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Don’t Sweat the Small Stuff (Just Knead it!)


Last week our city of Los Angeles – along with many other locations – held the epic   “Great Big Challah Bake.” Many women from all over our city gathered together in a huge room to mix the ingredients of “challah” together (flour, water, salt, sugar, oil, yeast). Together as a group, we each kneaded our dough, and then separate a piece off while making the special blessing. This is considered a “mitzvah” or good deed that Jewish women do each week in preparation for the Shabbos. The purpose of the event was to kick off a weekend called The Shabbos Project. This was the first part of a weekend of togetherness where Jewish families from all walks of life celebrated Shabbat together from Friday at sundown till Saturday at sundown. Although  I don’t make challah every week for Shabbos, I make it often enough.  But something about the experience at that “Great Big Challah Bake” inspired me. The experience – the kneading – was … Continue reading


Are We Jump Start Responders?


This morning I saw an article online published about a month ago that  piqued my interest. The photo of the smiling elderly lady on my Facebook feed plus the headline and the stamp of 20 or more likes and hundreds of comments were enough to get me to read the article. I love reading pieces about anything that even remotely has to do with seniors and elderly. Born in Basement and Never Left.  The photo’s caption was “Lived her entire life since the day she was born on West 135th street…” As I often do, I skimmed through some of the comments. “What? She lived there her entire life? She never left the house? The basement? Huh?” “That’s so sad. Oh no.” A few more of the comments were about how sad or how terrible it was that this hermit of a woman would stay in her home for her entire life. And suddenly I lost my taste for reading this article. I wasn’t … Continue reading


School Diary #3: Nine Uses for Post-It Notes in the Classroom


Remember index cards? Well, they are so passé. Today, it’s all about post-its. I’ve always used post-it notes, ever since several decades ago that they were invented by 3M (if you can call binding and selling a pad of colorful note paper with adhesive on one end an “invention”). They’re great for plastering all over the kitchen cabinets (someone I know does that) with notes to self, and all kinds of uses. And as my friend, fellow teacher, and blogging grandma over at Cycling Grandma says, we all are wishing we had invented that one. It became a multi-million dollar business. But that’s a whole other story! Now that I’m teaching high school girls, Post-its have become one of my most useful tools  with my 9th and 10th graders. I find these “stickies” as I like to call them great for classroom management (which I need some help with – who doesn’t?) and other challenges. Sometimes the simplest things make the … Continue reading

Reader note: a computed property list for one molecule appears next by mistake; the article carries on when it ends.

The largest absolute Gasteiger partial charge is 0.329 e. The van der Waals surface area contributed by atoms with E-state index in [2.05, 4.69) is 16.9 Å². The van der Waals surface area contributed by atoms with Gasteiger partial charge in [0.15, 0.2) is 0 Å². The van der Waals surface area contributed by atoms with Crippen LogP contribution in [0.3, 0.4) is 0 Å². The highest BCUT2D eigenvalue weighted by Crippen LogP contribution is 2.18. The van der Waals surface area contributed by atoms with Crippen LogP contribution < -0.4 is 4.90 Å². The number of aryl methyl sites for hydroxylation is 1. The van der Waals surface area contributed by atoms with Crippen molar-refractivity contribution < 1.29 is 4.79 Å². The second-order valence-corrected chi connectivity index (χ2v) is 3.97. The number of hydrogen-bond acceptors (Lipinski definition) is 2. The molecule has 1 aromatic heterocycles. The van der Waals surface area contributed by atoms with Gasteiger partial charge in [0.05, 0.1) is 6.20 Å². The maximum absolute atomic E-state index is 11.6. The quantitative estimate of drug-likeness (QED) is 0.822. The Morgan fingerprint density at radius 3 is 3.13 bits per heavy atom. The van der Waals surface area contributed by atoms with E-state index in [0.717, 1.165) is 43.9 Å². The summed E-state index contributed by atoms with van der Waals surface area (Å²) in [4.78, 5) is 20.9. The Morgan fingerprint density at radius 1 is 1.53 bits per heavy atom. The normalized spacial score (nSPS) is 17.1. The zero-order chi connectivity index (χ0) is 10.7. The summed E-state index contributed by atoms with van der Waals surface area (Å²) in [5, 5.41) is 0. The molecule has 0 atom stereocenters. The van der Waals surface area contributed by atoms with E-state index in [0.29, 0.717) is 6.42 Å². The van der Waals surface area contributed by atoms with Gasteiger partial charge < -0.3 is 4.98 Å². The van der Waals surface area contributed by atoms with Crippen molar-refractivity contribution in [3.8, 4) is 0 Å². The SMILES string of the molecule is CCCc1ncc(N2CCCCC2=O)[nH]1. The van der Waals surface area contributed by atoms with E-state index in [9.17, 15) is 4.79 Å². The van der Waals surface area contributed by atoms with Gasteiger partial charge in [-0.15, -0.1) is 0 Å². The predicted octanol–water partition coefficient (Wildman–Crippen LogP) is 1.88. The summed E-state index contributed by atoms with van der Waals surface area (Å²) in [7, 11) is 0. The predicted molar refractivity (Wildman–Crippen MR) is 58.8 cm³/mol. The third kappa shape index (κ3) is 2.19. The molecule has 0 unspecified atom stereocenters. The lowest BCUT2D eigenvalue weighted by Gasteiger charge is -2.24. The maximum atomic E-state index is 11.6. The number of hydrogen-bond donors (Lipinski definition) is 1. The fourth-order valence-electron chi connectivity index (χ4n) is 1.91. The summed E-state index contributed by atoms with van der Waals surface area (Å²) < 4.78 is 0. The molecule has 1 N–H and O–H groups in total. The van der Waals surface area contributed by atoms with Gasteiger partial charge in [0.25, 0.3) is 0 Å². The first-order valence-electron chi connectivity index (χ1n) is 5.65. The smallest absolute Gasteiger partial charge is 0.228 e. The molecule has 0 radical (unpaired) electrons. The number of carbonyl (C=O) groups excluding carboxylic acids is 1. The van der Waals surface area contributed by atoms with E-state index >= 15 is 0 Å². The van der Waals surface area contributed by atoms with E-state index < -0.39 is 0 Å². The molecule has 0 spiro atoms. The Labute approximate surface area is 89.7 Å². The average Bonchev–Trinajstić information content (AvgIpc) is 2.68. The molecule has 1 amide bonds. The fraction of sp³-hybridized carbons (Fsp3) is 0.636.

School Diary #2: Ten Prayers for My Students in the New Year


It is the time of year for prayers for a good year. I pray for my family, friends and loved ones, and my high school students. This month I returned to the classroom after over 5 years since I’ve taught in a formal classroom. This opportunity came up early in the summer and I decided to dive in again to my old love of teaching English, literature and writing to 9th and 10th grade girls. Each one of my students is a unique soul. Here are some hopes and goals that I have for my students. They will work hard in my class and hopefully achieve success. For the 10 months of the school year, I have 10 prayers for my students to find, experience, feel, develop, learn, value, improve, grow, achieve and work…and so much more. I PRAY THAT: … each student finds and experiences her unique gifts. Whether that be writing poetry, essays, decorating bulletin boards or participating in … Continue reading


SCHOOL DIARY #1: First Day of School Jitters (and how to deal)


My grandson who is seven shared with me the other day that he is “scared” of second grade. Now mind you he’s a very bright student and a confident child…(Spoken like a true grandmother!). But still, he expressed what many of us feel each year as the summer winds down and the new year –with the first day of school and other firsts — creeps up on us. Fear. Worry. Concern. How will things go?All beginnings are hard, our sages tell us. As a teacher of high school, I have my own share of jitters in the weeks leading up to the first day of school. Will my students do well? Will they behave? Will I have a good lesson planned? And so on. I shared how I’m also nervous, but not to be a student. I’m jittery about the first day of school (in a few weeks) when I will be an teacher after a 6 year hiatus from that job. … Continue reading


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